Fisherman Peter Ingram is using a 2000-year-old recipe to save the Gippsland Lakes from European carp by turning the pest species into a salty sauce.
Ingram, 58, had a business catching carp for lobster bait and long-finned eels for export to China in the lakes and rivers around Sale in Gippsland, 220km east of Melbourne.
"That bloody virus really knocked us for six," says Ingram. "We knew the coronavirus was going to cause havoc when all our Chinese eel orders were cancelled early on in 2020, a good week before we even started just talking about it here."
Soon after the eel export market dried up, the Chinese stopped taking Australian lobsters. "That was our bait business gone."
The double blow got Ingram thinking about the fish sauce his partner Revelina Vite used to prepare Filipino dishes such as rich, sour sinigang soup and dipping sauce for spring rolls.
He learnt that Australia imports about 5 million litres of fish sauce annually. Some of it is exceptional. "But a lot of it is very ordinary," says Ingram. "Ask my partner."
Many South-East Asian recipes for fish sauce just tell you to put fish in a concrete hole in the ground, add salt, cover it with corrugated iron and let it fester in the sun, Ingram says with a laugh.
He then came across a Roman recipe dating back to pre-Christian times. He followed the recipe, pulverising carp into a rough pulp, putting it into food-grade containers with salt and leaving it to ferment and mellow.
"One little problem we encountered was that neither the local council nor PrimeSafe (Victoria's meat licencing authority) have much experience with a 2000-year-old fish fermenting recipe," he says. "So let's say it was a learning process for everyone."
Ingram pulls out a sample that is three-quarters along the maturation process. It is a heady golden-brown brew with a fresh, salty zing on the razor's edge between decay and deliciousness, but no hint of muddiness.
While not yet ready, Vite says it already better and fresher than anything she can buy on the shelves.
The raw material for Ingram's fish sauce is European carp, introduced to Australia's waterways more a century ago and now considered a noxious pest. The fish have devastated biodiversity and ruined the water quality in Gippsland's lakes, rivers and wetlands.
"Carp, when they are hungry and in big numbers, burrow into the mud foraging for worms and prawns," he says. "We have seen them burrow two metres into the bank."
The burrowing muddies the water and undermines the banks, bringing down river red gums. "The old river fishermen say the forest along the river is almost unrecognisable," says Ingram. "Some of the trees the carp are killing are Aboriginal scar trees."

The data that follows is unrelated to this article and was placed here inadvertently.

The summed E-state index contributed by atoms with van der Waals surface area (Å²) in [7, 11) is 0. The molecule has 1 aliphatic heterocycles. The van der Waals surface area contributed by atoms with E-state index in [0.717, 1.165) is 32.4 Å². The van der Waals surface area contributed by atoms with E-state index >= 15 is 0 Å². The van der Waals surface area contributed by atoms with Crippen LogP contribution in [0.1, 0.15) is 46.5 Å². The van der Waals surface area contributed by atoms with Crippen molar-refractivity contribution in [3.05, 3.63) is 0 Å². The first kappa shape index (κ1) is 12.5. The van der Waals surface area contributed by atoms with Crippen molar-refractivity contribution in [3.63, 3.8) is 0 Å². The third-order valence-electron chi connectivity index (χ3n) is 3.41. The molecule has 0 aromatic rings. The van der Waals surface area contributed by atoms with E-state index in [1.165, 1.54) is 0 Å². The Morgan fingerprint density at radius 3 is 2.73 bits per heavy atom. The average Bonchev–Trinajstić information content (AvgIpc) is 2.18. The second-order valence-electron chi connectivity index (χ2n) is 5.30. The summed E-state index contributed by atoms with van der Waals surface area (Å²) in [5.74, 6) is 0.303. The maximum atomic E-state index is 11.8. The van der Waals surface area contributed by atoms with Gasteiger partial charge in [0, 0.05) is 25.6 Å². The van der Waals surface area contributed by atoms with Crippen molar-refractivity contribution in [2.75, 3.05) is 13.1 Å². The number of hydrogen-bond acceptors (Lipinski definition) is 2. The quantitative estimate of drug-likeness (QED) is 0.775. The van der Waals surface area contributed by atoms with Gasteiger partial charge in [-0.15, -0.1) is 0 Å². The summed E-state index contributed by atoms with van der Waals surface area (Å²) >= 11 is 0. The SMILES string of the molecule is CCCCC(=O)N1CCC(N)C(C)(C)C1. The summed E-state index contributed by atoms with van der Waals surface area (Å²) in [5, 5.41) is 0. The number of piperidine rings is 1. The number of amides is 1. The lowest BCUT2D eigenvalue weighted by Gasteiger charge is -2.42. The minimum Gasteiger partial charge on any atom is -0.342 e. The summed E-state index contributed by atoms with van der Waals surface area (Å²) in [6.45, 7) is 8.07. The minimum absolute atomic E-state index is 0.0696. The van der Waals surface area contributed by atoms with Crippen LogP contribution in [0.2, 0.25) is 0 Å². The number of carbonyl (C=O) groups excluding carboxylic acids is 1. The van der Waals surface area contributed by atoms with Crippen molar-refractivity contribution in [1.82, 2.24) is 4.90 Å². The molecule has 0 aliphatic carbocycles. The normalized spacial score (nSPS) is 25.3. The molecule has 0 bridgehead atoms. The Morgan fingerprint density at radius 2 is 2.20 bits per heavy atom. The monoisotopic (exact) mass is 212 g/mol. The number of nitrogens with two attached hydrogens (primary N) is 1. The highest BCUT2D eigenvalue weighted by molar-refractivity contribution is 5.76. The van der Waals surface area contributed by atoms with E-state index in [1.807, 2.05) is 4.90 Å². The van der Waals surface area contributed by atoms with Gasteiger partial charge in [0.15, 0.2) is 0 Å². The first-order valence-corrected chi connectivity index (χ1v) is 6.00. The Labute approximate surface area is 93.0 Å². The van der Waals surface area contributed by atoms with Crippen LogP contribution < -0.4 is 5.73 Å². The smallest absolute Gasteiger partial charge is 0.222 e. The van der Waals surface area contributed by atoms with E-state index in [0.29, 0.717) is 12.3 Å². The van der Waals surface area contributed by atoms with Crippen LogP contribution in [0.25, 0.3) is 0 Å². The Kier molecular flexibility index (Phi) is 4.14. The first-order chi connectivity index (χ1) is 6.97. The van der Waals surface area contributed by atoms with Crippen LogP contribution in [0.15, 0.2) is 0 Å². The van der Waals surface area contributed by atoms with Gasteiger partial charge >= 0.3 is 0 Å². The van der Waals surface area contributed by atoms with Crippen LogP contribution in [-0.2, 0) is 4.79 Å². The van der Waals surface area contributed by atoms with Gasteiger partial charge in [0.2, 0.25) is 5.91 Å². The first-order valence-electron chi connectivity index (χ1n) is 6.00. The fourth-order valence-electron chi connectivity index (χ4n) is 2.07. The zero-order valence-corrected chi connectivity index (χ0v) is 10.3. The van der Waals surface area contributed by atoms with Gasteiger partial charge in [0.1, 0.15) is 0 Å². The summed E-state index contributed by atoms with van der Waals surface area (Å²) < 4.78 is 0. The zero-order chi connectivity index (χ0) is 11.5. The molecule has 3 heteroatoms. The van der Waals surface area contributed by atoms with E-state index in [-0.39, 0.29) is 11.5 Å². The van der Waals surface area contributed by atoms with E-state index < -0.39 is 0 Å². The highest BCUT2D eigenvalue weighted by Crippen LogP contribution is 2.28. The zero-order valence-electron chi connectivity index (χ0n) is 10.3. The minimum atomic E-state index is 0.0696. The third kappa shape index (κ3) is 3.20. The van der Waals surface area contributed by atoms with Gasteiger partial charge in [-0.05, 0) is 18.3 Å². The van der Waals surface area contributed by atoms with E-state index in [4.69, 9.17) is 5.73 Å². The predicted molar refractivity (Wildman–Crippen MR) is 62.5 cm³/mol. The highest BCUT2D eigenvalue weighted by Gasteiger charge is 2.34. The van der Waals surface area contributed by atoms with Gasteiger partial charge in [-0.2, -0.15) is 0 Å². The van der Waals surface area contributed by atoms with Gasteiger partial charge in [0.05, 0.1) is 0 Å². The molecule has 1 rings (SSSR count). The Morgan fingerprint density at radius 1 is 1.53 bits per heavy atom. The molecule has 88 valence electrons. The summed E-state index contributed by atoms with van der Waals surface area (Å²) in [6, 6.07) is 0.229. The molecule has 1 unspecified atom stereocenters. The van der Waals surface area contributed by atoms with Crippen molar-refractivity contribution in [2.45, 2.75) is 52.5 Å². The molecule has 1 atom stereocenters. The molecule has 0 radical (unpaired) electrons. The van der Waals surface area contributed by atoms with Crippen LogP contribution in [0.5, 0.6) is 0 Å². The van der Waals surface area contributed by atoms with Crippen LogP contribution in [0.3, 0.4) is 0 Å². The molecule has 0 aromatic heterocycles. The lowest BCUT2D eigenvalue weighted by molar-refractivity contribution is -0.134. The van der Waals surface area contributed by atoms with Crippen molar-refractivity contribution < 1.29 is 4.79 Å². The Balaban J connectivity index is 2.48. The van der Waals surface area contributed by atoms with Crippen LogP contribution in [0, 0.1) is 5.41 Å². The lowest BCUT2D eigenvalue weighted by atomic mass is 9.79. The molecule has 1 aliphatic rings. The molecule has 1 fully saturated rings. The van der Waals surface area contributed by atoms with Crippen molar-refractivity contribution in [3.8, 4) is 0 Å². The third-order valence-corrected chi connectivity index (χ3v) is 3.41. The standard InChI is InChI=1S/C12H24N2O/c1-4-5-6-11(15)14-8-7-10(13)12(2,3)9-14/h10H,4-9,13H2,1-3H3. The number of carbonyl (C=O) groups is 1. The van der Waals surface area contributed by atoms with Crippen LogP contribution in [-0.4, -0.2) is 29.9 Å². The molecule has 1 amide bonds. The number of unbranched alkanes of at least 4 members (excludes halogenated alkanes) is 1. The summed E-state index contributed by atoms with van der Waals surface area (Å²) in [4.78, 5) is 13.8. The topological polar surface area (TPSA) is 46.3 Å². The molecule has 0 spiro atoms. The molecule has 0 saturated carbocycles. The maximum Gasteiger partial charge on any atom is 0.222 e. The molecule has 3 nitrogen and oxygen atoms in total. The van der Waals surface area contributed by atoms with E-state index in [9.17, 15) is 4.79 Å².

Ingram and his assistant, Don Enriquez, fish the carp using an electrified scoop net that stuns the fish within a four-metre range of his 9-metre aluminium punt. The stunned fish are placed into bins of oxygenated water and then packed into ice slurry. What he doesn't turn into fish sauce he sells fresh to the Sydney and Melbourne fish markets.
Reducing carp numbers has already had a noticeable effect in his fishing area. "The fish don't get hungry, so they don't burrow into the mud and the water is clear."
While his fish sauce project is in pilot stage, regional peak body Food and Fibre Gippsland has lined up top Gippsland chefs – Mark Briggs at Sardine in Paynesville and Trevor Perkins at Hogget in Warragul – to sample the fish sauce when it is ready in a few months' time.
If successful, Ingram will commercialise the sauce and distribute it nationally, which he hopes will create employment for about 10 people. "When you get given carp," says Ingram, "you make fish sauce."
Fish sauce 101
Fish sauce has been made around the world for thousands of years. The Greeks and early Romans called it garum, and later Romans knew it as liquamen. It is still made today from anchovies in Sicily, where it is called colatura di alici. In East Asia, fish sauce is known as patis in the Philippines, nam pla in Thailand, nuoc mam in Vietnam and shottsuru in Japan.
It is made when fish and salt are fermented together. Halophilic (salt-loving) bacteria and natural enzymes break the protein in the fish into amino acids such as glutamic acid, which gives us a strong sensation of umami or deliciousness.
While essential for Thai curries and Vietnamese dipping sauce, fish sauce can add a salty, savoury punch to meat dishes such as burgers or braises. Brush it over poultry before roasting, add a dash to salad dressing and or add a teaspoon to stir-fried noodle dishes.